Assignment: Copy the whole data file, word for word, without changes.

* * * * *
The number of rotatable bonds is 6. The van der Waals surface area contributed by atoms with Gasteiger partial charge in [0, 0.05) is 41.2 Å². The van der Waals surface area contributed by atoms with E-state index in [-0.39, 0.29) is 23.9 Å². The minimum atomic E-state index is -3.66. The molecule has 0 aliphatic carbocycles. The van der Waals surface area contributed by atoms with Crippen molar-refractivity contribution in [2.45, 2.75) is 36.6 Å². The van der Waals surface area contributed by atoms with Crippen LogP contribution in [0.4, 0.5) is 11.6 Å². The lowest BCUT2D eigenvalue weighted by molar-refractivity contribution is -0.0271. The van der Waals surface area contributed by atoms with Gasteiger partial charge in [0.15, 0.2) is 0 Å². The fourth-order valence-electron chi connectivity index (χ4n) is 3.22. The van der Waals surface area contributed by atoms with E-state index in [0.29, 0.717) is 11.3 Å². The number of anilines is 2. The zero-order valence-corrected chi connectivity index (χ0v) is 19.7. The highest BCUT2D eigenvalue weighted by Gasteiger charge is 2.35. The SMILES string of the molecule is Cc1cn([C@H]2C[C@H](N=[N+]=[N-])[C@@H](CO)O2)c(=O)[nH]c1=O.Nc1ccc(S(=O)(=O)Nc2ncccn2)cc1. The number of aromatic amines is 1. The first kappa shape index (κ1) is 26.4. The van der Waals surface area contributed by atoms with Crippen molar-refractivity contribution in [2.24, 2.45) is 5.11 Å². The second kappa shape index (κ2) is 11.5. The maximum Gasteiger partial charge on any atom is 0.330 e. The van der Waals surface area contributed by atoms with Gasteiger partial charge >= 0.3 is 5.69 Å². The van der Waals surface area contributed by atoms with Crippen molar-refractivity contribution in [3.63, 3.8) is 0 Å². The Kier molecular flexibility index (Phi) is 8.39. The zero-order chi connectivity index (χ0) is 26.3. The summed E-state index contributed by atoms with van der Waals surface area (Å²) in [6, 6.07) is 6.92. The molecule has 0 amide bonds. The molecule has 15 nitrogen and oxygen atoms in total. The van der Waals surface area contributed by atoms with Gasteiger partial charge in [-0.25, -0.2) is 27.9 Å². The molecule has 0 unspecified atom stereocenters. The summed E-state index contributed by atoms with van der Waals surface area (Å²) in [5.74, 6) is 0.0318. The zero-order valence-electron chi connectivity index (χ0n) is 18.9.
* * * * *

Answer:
The number of rotatable bonds is 6. The van der Waals surface area contributed by atoms with Gasteiger partial charge in [0, 0.05) is 41.2 Å². The van der Waals surface area contributed by atoms with E-state index in [-0.39, 0.29) is 23.9 Å². The minimum atomic E-state index is -3.66. The molecule has 0 aliphatic carbocycles. The van der Waals surface area contributed by atoms with Crippen molar-refractivity contribution in [2.45, 2.75) is 36.6 Å². The van der Waals surface area contributed by atoms with Crippen LogP contribution in [0.4, 0.5) is 11.6 Å². The lowest BCUT2D eigenvalue weighted by molar-refractivity contribution is -0.0271. The van der Waals surface area contributed by atoms with Gasteiger partial charge in [0.15, 0.2) is 0 Å². The fourth-order valence-electron chi connectivity index (χ4n) is 3.22. The van der Waals surface area contributed by atoms with E-state index in [0.29, 0.717) is 11.3 Å². The number of anilines is 2. The zero-order valence-corrected chi connectivity index (χ0v) is 19.7. The highest BCUT2D eigenvalue weighted by Gasteiger charge is 2.35. The SMILES string of the molecule is Cc1cn([C@H]2C[C@H](N=[N+]=[N-])[C@@H](CO)O2)c(=O)[nH]c1=O.Nc1ccc(S(=O)(=O)Nc2ncccn2)cc1. The number of aromatic amines is 1. The first kappa shape index (κ1) is 26.4. The van der Waals surface area contributed by atoms with Crippen molar-refractivity contribution in [2.24, 2.45) is 5.11 Å². The second kappa shape index (κ2) is 11.5. The maximum Gasteiger partial charge on any atom is 0.330 e. The van der Waals surface area contributed by atoms with Gasteiger partial charge >= 0.3 is 5.69 Å². The van der Waals surface area contributed by atoms with Crippen molar-refractivity contribution in [3.63, 3.8) is 0 Å². The Kier molecular flexibility index (Phi) is 8.39. The zero-order chi connectivity index (χ0) is 26.3. The summed E-state index contributed by atoms with van der Waals surface area (Å²) in [6, 6.07) is 6.92. The molecule has 0 amide bonds. The molecule has 15 nitrogen and oxygen atoms in total. The van der Waals surface area contributed by atoms with Gasteiger partial charge in [-0.25, -0.2) is 27.9 Å². The molecule has 0 unspecified atom stereocenters. The summed E-state index contributed by atoms with van der Waals surface area (Å²) in [5.74, 6) is 0.0318. The zero-order valence-electron chi connectivity index (χ0n) is 18.9.